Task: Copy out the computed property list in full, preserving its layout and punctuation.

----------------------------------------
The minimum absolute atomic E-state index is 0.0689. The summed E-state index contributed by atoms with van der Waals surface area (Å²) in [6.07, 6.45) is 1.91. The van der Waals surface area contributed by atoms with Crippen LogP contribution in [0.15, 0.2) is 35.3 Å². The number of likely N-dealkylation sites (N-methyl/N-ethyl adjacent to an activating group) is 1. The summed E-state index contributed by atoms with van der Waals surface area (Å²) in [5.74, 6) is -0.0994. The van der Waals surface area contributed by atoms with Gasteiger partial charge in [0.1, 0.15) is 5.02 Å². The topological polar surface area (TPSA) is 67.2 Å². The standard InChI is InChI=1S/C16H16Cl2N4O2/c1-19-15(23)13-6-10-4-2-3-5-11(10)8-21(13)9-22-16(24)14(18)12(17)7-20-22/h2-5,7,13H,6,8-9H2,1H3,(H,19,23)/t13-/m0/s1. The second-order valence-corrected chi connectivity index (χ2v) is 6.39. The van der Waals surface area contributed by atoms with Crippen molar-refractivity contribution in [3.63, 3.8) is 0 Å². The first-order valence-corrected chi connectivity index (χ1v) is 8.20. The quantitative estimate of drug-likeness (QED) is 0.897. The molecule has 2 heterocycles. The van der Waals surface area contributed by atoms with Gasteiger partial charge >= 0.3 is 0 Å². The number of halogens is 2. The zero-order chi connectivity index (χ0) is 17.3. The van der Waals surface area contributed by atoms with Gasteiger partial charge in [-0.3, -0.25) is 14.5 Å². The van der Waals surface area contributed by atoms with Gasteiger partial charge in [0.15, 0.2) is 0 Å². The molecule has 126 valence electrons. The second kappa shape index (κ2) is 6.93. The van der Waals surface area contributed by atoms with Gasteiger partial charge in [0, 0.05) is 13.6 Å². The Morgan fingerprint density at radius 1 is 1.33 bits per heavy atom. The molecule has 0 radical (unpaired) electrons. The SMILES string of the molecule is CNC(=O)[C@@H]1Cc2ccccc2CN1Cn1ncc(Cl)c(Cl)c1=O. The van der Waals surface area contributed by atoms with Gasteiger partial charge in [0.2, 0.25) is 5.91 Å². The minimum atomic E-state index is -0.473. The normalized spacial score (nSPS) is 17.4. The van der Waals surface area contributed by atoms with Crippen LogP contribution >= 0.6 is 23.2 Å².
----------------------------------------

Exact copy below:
The minimum absolute atomic E-state index is 0.0689. The summed E-state index contributed by atoms with van der Waals surface area (Å²) in [6.07, 6.45) is 1.91. The van der Waals surface area contributed by atoms with Crippen LogP contribution in [0.15, 0.2) is 35.3 Å². The number of likely N-dealkylation sites (N-methyl/N-ethyl adjacent to an activating group) is 1. The summed E-state index contributed by atoms with van der Waals surface area (Å²) in [5.74, 6) is -0.0994. The van der Waals surface area contributed by atoms with Gasteiger partial charge in [0.1, 0.15) is 5.02 Å². The topological polar surface area (TPSA) is 67.2 Å². The standard InChI is InChI=1S/C16H16Cl2N4O2/c1-19-15(23)13-6-10-4-2-3-5-11(10)8-21(13)9-22-16(24)14(18)12(17)7-20-22/h2-5,7,13H,6,8-9H2,1H3,(H,19,23)/t13-/m0/s1. The second-order valence-corrected chi connectivity index (χ2v) is 6.39. The van der Waals surface area contributed by atoms with Crippen molar-refractivity contribution in [3.63, 3.8) is 0 Å². The first-order valence-corrected chi connectivity index (χ1v) is 8.20. The quantitative estimate of drug-likeness (QED) is 0.897. The molecule has 2 heterocycles. The van der Waals surface area contributed by atoms with Gasteiger partial charge >= 0.3 is 0 Å². The number of halogens is 2. The zero-order chi connectivity index (χ0) is 17.3. The van der Waals surface area contributed by atoms with Gasteiger partial charge in [-0.3, -0.25) is 14.5 Å². The van der Waals surface area contributed by atoms with Gasteiger partial charge in [0.15, 0.2) is 0 Å². The molecule has 126 valence electrons. The second kappa shape index (κ2) is 6.93. The van der Waals surface area contributed by atoms with Gasteiger partial charge in [0, 0.05) is 13.6 Å². The Morgan fingerprint density at radius 1 is 1.33 bits per heavy atom. The molecule has 0 radical (unpaired) electrons. The SMILES string of the molecule is CNC(=O)[C@@H]1Cc2ccccc2CN1Cn1ncc(Cl)c(Cl)c1=O. The van der Waals surface area contributed by atoms with Gasteiger partial charge in [0.2, 0.25) is 5.91 Å². The minimum atomic E-state index is -0.473. The normalized spacial score (nSPS) is 17.4. The van der Waals surface area contributed by atoms with Crippen LogP contribution >= 0.6 is 23.2 Å².